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The harder of the four versions, but also the most beautiful and spectacular one, the Bolaris Globe is for those enthusiasts that like a really good challenge. The picture used in the puzzle is the world as seen from space, covered with clouds. Your guidelines here will be the continents, coastlines and the cloud patterns all over the globe.

Described in the package as difficulty 3 out of 4, might as well be difficulty 4, because it sure is more challenging than the domino, as the picture pattern around the ball can be a bit difficult to discern, once the puzzle is scrambled.

You will have the same tile orientation problem explained above, because each rectangle needs to be in a specific position.

As a nice feature, you'll notice that when you slide any tile to another position, it will be visible on the frame, underwater and sub-continental landscapes. A wonderful puzzle, indeed.

This is also the most expensive of the four models, although you have to take into account that, each puzzle uses a special UV-inkjet printer to make that image on the puzzle and requires manual work to lay out all the parts into place.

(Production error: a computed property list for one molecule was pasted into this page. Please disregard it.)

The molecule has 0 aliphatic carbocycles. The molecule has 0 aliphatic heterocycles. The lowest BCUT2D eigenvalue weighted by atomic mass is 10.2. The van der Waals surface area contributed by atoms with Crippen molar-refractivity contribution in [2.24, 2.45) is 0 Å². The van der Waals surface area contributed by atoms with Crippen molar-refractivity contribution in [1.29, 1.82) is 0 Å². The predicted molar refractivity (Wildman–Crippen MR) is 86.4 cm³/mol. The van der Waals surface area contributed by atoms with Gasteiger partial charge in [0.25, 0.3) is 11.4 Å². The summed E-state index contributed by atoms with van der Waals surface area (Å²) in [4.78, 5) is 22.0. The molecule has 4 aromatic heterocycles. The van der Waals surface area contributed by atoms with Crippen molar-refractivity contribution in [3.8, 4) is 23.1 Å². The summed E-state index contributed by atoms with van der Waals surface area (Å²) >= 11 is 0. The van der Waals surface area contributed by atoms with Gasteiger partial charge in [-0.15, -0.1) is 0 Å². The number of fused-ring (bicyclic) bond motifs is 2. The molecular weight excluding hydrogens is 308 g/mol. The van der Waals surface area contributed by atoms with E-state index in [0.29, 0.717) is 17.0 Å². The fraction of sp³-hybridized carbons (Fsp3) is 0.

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Closing Coments

I was very impressed with the overall quality of these puzzles. From the presentation of the box, with one of its corners cut, to actually see what's inside, to the clever mechanism used to slide the tiles, you can see that every aspect of these puzzles was well studied and well executed, before its release to the market.

It's a must have in every puzzle collection and a great gift for the occasional enthusiast. I could recommend you all four versions, because each one has its own different challenges and with four degrees of difficulty, there'll be one that suits your needs for a nice and pleasant challenge. If you can purchase all of them, go ahead. I can assure you that you won’t regret it.

Click to Watch the Youtube Video

The Bolaris is available around the world and you can find them in the puzzle stores below:

In Finland - PulmaPuoti (Sloyd) (also in English and accepts international orders) / Pinjata

In Europe - PuzzleShop.de (Germany) / Science Gallery (Ireland) / KubusWinkel (The Netherlands)

Rest of the World - PuzzleMaster (Canada) / Mr.Puzzle (Australia)

Offline Stores - Puzzles Bonaire, Palma de Mallorca, Spain / Department Store Isetan, Tokyo, Japan

For wholesale orders or more information, contact Mr. Hannu Hjerppe at info(@)diffdesign.fi or hannu.hjerppe(@)diffdesign.fi (remove parentheses from the e-mail addresses to work).

Mag-Nif Saturn

Posted on Aug 12, 2010 by Gabriel | 0 comments
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The Saturn puzzle is made and distributed by the Mag-Nif company. They sell other puzzles as well.